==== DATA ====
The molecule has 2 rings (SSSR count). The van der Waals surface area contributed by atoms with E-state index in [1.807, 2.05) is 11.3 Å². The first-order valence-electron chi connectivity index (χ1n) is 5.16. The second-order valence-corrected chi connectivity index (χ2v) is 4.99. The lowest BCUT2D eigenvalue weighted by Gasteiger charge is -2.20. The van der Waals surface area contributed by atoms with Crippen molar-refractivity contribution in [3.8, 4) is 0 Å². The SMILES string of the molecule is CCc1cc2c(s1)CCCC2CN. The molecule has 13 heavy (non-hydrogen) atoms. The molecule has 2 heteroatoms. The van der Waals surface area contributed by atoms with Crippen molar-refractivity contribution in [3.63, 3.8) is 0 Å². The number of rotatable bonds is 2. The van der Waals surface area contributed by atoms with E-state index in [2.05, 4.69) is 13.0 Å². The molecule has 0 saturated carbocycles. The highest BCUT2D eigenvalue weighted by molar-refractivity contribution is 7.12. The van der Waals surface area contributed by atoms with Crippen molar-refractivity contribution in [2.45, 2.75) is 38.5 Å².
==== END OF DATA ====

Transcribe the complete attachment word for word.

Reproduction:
The molecule has 2 rings (SSSR count). The van der Waals surface area contributed by atoms with E-state index in [1.807, 2.05) is 11.3 Å². The first-order valence-electron chi connectivity index (χ1n) is 5.16. The second-order valence-corrected chi connectivity index (χ2v) is 4.99. The lowest BCUT2D eigenvalue weighted by Gasteiger charge is -2.20. The van der Waals surface area contributed by atoms with Crippen molar-refractivity contribution in [3.8, 4) is 0 Å². The SMILES string of the molecule is CCc1cc2c(s1)CCCC2CN. The molecule has 13 heavy (non-hydrogen) atoms. The molecule has 2 heteroatoms. The van der Waals surface area contributed by atoms with Crippen molar-refractivity contribution in [3.63, 3.8) is 0 Å². The number of rotatable bonds is 2. The van der Waals surface area contributed by atoms with E-state index in [2.05, 4.69) is 13.0 Å². The molecule has 0 saturated carbocycles. The highest BCUT2D eigenvalue weighted by molar-refractivity contribution is 7.12. The van der Waals surface area contributed by atoms with Crippen molar-refractivity contribution in [2.45, 2.75) is 38.5 Å².